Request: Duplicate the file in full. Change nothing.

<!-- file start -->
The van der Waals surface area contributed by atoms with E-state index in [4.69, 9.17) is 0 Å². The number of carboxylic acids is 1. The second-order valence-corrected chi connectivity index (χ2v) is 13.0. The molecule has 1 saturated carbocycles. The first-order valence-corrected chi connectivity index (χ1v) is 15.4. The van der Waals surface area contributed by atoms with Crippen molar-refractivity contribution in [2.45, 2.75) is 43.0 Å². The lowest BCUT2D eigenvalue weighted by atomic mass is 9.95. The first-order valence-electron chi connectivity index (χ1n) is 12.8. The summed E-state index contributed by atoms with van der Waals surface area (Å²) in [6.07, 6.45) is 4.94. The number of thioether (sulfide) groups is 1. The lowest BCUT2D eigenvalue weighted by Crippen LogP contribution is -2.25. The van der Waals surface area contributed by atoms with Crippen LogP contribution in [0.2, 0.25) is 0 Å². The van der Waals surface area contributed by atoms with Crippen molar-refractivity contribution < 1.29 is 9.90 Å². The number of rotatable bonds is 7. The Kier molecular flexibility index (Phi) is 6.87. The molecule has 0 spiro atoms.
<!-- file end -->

The van der Waals surface area contributed by atoms with E-state index in [4.69, 9.17) is 0 Å². The number of carboxylic acids is 1. The second-order valence-corrected chi connectivity index (χ2v) is 13.0. The molecule has 1 saturated carbocycles. The first-order valence-corrected chi connectivity index (χ1v) is 15.4. The van der Waals surface area contributed by atoms with Crippen molar-refractivity contribution in [2.45, 2.75) is 43.0 Å². The lowest BCUT2D eigenvalue weighted by atomic mass is 9.95. The first-order valence-electron chi connectivity index (χ1n) is 12.8. The summed E-state index contributed by atoms with van der Waals surface area (Å²) in [6.07, 6.45) is 4.94. The number of thioether (sulfide) groups is 1. The lowest BCUT2D eigenvalue weighted by Crippen LogP contribution is -2.25. The van der Waals surface area contributed by atoms with Crippen LogP contribution in [0.2, 0.25) is 0 Å². The van der Waals surface area contributed by atoms with Crippen molar-refractivity contribution < 1.29 is 9.90 Å². The number of rotatable bonds is 7. The Kier molecular flexibility index (Phi) is 6.87. The molecule has 0 spiro atoms.